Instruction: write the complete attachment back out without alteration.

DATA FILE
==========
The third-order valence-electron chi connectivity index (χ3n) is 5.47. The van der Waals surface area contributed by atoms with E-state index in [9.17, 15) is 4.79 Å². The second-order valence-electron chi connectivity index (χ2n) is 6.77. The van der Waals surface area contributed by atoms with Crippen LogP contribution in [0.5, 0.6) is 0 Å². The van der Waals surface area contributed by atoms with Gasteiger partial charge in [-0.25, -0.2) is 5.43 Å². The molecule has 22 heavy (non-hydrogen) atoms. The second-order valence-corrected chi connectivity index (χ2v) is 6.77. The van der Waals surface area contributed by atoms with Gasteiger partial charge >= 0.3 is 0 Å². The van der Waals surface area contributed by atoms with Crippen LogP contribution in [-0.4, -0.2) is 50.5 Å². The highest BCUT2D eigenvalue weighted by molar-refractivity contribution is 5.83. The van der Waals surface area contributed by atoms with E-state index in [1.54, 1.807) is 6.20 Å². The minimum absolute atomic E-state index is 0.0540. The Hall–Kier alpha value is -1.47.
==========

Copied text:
The third-order valence-electron chi connectivity index (χ3n) is 5.47. The van der Waals surface area contributed by atoms with E-state index in [9.17, 15) is 4.79 Å². The second-order valence-electron chi connectivity index (χ2n) is 6.77. The van der Waals surface area contributed by atoms with Crippen LogP contribution in [0.5, 0.6) is 0 Å². The van der Waals surface area contributed by atoms with Gasteiger partial charge in [-0.25, -0.2) is 5.43 Å². The molecule has 22 heavy (non-hydrogen) atoms. The second-order valence-corrected chi connectivity index (χ2v) is 6.77. The van der Waals surface area contributed by atoms with Gasteiger partial charge >= 0.3 is 0 Å². The van der Waals surface area contributed by atoms with Crippen LogP contribution in [-0.4, -0.2) is 50.5 Å². The highest BCUT2D eigenvalue weighted by molar-refractivity contribution is 5.83. The van der Waals surface area contributed by atoms with E-state index in [1.54, 1.807) is 6.20 Å². The minimum absolute atomic E-state index is 0.0540. The Hall–Kier alpha value is -1.47.